Super Mega Baseball 4 review for PlayStation, Xbox, PC, Nintendo Switch

Platform: PS5
Also on: PS4, Xbox Series X, Xbox One, PC, Nintendo Switch
Publisher: EA
Developer: Metalhead Studios
Medium: Digital/Disc/Cartridge
Players: 1-4
Online: Yes

Even though I’ve been a huge fan of Super Mega Baseball for years, I was a little nervous about Super Mega Baseball 4. After all, it’s the first game from Metalhead Software since they were acquired by Electronic Arts back in 2021, and I worried about what larger profile and (presumably?) larger budget would mean for a game that was all about being a fun, straightforward version of baseball. Add in the news that Super Mega Baseball 4 would be the first to feature real (albeit retired) MLB players, and I felt kind of like the fan of an indie rock band who’ve just signed with a major label.

Then I started playing, immediately hit a line drive off Randy Johnson’s head, and realized all was right with Super Mega Baseball 4.

I mean, it’s definitely bigger budget than previous iterations of the series. You have the real players like David Ortiz and Mike Schmidt occupying roster spots alongside SMB mainstays like Hammer Longballo, Yoink Sax, and Grey Sandwalker. You have more stadiums. You have more game modes, including a “Creators Classic” that looks like it was solely introduced to get attention from prominent baseball YouTubers. You have more teams. You have a pretty robust editing tool that allows you to edit team logos, uniforms, and players – the latter being not quite the Create-A-Player mode I was hoping for when I wrote in the above-linked review that SMB4 would be my presumptive 2023 GOTY, but still being pretty in-depth.

But even with all those new bells and whistles, Super Mega Baseball 4 still feels like it did way back when the first game came out nine years ago – which is to say, it’s the best pick-up-and-play baseball game available. Just like the first Super Mega Baseball game felt like a continuation of RBI Baseball back in the NES days, Super Mega Baseball 4 is the kind of game you can enjoy even if you aren’t particularly a baseball fan.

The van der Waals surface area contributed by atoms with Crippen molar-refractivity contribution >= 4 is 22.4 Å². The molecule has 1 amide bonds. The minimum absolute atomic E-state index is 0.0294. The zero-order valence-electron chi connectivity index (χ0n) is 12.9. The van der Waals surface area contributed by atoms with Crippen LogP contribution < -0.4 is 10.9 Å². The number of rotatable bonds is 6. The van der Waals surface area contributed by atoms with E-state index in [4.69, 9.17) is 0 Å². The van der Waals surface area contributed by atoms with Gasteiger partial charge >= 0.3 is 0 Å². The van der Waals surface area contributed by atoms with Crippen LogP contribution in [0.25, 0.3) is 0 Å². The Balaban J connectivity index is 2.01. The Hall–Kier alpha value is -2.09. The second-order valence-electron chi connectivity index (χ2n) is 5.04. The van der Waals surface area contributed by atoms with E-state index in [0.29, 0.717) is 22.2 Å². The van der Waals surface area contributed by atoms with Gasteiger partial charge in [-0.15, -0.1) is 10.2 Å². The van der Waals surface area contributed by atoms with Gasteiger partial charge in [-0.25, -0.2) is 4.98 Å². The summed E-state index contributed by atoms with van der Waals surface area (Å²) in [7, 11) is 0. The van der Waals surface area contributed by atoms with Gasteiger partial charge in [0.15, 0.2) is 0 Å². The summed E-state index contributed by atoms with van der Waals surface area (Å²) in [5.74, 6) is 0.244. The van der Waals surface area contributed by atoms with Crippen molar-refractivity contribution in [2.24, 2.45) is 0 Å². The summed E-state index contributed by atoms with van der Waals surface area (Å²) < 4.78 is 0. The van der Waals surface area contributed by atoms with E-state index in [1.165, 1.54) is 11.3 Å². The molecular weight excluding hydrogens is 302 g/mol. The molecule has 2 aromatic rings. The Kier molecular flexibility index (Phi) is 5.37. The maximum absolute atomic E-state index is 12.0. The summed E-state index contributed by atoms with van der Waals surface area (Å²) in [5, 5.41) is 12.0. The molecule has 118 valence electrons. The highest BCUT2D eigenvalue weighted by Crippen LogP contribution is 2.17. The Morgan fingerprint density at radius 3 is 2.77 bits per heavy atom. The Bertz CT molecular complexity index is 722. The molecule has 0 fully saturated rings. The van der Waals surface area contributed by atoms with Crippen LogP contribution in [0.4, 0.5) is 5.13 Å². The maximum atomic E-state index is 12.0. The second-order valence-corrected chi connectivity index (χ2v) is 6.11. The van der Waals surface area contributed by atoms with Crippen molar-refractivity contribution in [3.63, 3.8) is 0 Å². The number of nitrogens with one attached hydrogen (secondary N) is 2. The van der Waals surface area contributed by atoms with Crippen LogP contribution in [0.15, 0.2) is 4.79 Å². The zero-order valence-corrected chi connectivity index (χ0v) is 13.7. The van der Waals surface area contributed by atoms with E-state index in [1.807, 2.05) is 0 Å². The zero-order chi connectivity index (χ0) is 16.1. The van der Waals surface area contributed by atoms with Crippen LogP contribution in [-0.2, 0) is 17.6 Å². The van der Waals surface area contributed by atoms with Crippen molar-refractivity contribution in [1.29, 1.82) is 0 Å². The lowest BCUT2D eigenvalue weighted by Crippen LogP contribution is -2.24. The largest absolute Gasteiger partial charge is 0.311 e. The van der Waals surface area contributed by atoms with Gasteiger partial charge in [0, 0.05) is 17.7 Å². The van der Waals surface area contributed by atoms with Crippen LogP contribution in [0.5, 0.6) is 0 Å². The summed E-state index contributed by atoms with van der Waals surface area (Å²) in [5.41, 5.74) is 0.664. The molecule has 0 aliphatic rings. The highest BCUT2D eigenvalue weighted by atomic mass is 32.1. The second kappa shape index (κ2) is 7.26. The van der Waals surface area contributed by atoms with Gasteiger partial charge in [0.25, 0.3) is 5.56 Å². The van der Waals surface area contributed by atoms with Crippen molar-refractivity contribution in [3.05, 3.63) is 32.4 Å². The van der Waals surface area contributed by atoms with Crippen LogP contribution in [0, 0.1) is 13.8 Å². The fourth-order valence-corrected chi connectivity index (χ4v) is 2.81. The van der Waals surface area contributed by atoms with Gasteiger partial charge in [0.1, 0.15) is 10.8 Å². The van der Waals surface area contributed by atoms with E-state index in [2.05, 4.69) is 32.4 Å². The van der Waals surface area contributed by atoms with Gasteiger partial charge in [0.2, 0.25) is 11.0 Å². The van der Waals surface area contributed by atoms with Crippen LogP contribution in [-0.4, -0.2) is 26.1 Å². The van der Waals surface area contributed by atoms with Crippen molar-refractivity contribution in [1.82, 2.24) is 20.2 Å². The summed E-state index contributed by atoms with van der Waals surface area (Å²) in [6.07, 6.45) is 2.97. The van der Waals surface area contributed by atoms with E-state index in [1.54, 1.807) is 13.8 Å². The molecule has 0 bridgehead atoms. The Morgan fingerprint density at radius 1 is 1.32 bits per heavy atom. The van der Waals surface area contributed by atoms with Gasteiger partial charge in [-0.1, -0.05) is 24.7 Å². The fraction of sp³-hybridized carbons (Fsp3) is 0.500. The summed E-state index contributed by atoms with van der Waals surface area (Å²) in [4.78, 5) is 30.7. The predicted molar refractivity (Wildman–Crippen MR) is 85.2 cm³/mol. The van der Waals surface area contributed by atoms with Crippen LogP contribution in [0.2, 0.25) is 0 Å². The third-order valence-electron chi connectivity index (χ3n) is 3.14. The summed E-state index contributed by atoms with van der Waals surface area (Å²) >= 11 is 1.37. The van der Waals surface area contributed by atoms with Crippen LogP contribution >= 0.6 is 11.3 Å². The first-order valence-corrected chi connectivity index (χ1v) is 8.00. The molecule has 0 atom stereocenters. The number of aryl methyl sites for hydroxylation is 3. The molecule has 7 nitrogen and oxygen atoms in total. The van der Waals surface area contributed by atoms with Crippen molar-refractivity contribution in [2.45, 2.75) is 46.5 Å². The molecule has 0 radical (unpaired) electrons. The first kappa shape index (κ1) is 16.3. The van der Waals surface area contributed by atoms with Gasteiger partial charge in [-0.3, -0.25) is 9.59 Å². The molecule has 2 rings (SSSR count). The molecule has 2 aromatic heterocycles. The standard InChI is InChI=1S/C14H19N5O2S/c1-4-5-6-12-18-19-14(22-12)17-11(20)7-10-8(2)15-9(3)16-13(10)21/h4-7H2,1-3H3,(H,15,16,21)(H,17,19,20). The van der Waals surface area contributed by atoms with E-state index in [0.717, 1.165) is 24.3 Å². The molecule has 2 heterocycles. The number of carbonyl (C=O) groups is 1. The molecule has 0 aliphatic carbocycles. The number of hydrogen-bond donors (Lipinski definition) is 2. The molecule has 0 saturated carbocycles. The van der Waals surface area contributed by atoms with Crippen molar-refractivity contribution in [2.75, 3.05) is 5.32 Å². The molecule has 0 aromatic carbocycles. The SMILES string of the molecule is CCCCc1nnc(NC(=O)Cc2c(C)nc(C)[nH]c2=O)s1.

Admittedly, it helps if you’re a baseball fan, since there’s a crazy amount of tinkering you can do here that’s probably more fun if you’re a fan of the sport. There’s roster and line-up management, obviously, but you also get to invest in player development – albeit with a distinctly SMB-esque flavour, since the activities are things like skydiving, going on a vegan diet, and taking in a comedy show. The game also has a chemistry trait, which matters when you’re worried about how players will feel about signing – or re-signing – with your team.

What matters most, though, is that the on-field action is still lots of fun. While the MLB ringers seem to tend to have higher ratings than most new players, it’s not like Super Mega Baseball 4 skewed it so that the pro players dominate the competition. As I noted above, a Hall of Famer like Randy Johnson isn’t exempt from taking a line drive off the skull (and crumpling in hilarious fashion), nor is it uncommon for an SMB-created player to strike out legends like Ernie Banks. Even the Creators Classic mode, which I was worried would be an excuse for the game to pander to YouTubers, doesn’t seem completely out of place, and even if – like me – you have no idea who Jomboy or Shelfy are, it doesn’t impact the flow or the style of the game.

At this point, there’s not much I can say about Super Mega Baseball 4 that I didn’t already say about Super Mega Baseballs 1, 2, and 3: like its predecessors, it’s an outstanding baseball game that’s a lot more fun to play than the annualized PlayStation flagship MLB game. Any worries that a higher profile or a bigger budget would hurt the game are unfounded. In fact, four games in, this might just be the best Super Mega Baseball game yet.

EA provided us with a Super Mega Baseball 4 PS5 code for review purposes.

Grade: A